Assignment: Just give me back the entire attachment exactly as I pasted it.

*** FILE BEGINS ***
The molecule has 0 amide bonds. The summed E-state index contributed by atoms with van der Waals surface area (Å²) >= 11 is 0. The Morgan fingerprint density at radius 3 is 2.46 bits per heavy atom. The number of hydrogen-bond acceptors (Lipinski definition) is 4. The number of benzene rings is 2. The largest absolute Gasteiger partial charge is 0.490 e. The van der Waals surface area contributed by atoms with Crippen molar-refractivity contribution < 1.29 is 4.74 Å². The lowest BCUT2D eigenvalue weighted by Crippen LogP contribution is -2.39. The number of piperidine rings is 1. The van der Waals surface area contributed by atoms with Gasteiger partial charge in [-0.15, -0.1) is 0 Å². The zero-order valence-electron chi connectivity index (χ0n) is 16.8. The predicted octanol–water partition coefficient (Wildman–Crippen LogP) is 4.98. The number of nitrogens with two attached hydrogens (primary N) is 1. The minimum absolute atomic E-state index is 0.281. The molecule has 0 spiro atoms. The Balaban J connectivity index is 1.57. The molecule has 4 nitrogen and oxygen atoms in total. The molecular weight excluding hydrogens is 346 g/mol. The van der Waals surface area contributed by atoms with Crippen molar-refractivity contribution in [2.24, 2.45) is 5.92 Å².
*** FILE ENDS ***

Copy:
The molecule has 0 amide bonds. The summed E-state index contributed by atoms with van der Waals surface area (Å²) >= 11 is 0. The Morgan fingerprint density at radius 3 is 2.46 bits per heavy atom. The number of hydrogen-bond acceptors (Lipinski definition) is 4. The number of benzene rings is 2. The largest absolute Gasteiger partial charge is 0.490 e. The van der Waals surface area contributed by atoms with Crippen molar-refractivity contribution < 1.29 is 4.74 Å². The lowest BCUT2D eigenvalue weighted by Crippen LogP contribution is -2.39. The number of piperidine rings is 1. The van der Waals surface area contributed by atoms with Gasteiger partial charge in [-0.15, -0.1) is 0 Å². The zero-order valence-electron chi connectivity index (χ0n) is 16.8. The predicted octanol–water partition coefficient (Wildman–Crippen LogP) is 4.98. The number of nitrogens with two attached hydrogens (primary N) is 1. The minimum absolute atomic E-state index is 0.281. The molecule has 0 spiro atoms. The Balaban J connectivity index is 1.57. The molecule has 4 nitrogen and oxygen atoms in total. The molecular weight excluding hydrogens is 346 g/mol. The van der Waals surface area contributed by atoms with Crippen molar-refractivity contribution in [2.24, 2.45) is 5.92 Å².